Lighting Held In High Esteem In San Francisco MOMA Expansion

The project team for this museum project paid significant attention to the lighting throughout the entire facility. The loft-like galleries on the seventh floor were no exception.

Without the proper lighting, art loses much of its emotional impact. And, the museum housing it loses its sense of atmosphere. Lighting is a must for viewing art in a memorable space. So, it’s no surprise the San Francisco Museum of Modern Art (SFMOMA) took painstaking steps to create definitive lighting schemes throughout the facility when it embarked upon a $305 million expansion that vastly increased its size and amenities and tripled existing exhibition space.

A West Coast Modern Art Haven

The museum’s January 1935 opening on Van Ness Avenue marked a first for the West Coast — a facility devoted solely to 20th-century art. Dedicated to making modern and contemporary art a vital and meaningful part of public life, the museum is renowned for curating unparalleled collections, creating exhilarating exhibitions, and develop engaging public programs. In all that it does, the non-profit organization holds true to its enduring commitment to fostering creativity and embracing new ways of seeing the world.

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Snøhetta expansion of the new SFMOMA, 2016 (Photo: © Henrik Kam, courtesy SFMOMA)

In September 1994, the museum closed its original location and reopened in a new facility, designed by Swiss architect Mario Botta, in January 1995, marking the museum’s 60th anniversary. Then, with an eye on the future, the museum announced expansion plans in 2009, embarking upon a major capital campaign to fund construction of a new addition to the Botta building, weaving the museum into the urban landscape in a way it never had before.

This project, designed by Norwegian and American architecture firm Snøhetta, broke ground in 2013 and opened in May 2016. During the museum’s three-year closure for construction, crews added a new, 235,000 square foot building to the existing 225,000 square foot facility, bringing total space to 460,000 square feet. This included 45,000 square feet of additional gallery space, as well as public, and support areas, including larger and more advanced conservation facilities and an expanded library.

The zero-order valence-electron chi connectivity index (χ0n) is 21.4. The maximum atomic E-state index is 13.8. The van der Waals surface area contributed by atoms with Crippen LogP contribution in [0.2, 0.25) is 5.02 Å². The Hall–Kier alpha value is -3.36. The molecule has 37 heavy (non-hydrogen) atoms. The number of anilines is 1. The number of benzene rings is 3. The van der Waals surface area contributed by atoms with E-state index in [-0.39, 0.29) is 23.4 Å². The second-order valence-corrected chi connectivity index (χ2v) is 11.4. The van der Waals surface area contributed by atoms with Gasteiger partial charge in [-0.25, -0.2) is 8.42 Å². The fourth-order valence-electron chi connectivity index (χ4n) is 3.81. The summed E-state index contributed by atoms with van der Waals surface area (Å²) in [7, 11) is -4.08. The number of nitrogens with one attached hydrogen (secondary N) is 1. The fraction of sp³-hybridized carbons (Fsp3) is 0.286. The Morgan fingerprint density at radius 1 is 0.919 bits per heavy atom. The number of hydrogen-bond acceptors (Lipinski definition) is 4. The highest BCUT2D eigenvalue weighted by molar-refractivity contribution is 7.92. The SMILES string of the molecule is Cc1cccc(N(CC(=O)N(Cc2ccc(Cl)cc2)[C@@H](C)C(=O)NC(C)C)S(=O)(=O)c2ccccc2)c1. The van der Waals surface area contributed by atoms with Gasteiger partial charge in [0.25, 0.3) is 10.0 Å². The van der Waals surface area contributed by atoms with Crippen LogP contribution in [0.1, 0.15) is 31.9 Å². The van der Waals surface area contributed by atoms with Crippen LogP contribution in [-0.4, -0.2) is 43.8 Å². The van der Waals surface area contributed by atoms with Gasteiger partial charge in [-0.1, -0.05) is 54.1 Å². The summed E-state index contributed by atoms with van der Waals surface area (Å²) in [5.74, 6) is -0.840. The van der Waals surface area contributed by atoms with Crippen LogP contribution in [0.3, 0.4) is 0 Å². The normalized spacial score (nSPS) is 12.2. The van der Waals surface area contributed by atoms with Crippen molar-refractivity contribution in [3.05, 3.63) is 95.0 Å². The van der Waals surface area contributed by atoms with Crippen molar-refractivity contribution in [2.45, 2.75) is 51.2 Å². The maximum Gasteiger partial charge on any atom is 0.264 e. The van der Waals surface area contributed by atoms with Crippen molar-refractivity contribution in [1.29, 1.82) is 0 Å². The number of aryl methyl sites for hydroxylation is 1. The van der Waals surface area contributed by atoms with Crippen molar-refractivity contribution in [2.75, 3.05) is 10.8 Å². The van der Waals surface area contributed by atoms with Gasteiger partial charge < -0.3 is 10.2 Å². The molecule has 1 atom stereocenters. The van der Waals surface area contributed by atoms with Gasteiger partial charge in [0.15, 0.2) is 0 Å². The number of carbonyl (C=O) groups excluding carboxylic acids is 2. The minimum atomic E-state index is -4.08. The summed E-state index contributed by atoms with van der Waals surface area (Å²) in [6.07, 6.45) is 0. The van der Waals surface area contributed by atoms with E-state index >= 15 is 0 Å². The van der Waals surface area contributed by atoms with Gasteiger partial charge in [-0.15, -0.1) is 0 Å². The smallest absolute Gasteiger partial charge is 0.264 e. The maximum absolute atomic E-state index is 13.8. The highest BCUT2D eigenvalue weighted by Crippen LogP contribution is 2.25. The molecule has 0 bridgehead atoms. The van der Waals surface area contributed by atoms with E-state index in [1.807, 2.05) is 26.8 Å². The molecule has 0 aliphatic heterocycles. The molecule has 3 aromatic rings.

Ultimately, the expansion provided almost six times as much public space than the museum previously had, allowing SFMOMA to showcase an expanded collection along with the new and eagerly anticipated Doris and Donald Fisher Collection of contemporary art, among other installations.

Today, the SFMOMA collection includes over 33,000 works of painting, sculpture, photography, architecture, design, and media arts displayed in 170,000 square feet of exhibition space, The new addition makes the museum one of the largest in the United States overall, and one of the largest in the world for modern and contemporary art.

Lighting: The Supporting Player

Lighting played an integral role in the museum’s expansion. Sculpted by light, the SFMOMA expansion’s unique architectural features: bulges, tapers, carefully cut apertures, facade texture, and material finishes are tuned to respond to the changing ambient environment, yielding a naturally dynamic façade.

Lighting quality in the galleries evolves moving up the building, providing a sense of place to the visitor who might otherwise become fatigued in the over 170,000 square feet of exhibition space. In each gallery, the ceiling form and lighting are tailored to respond to each collection.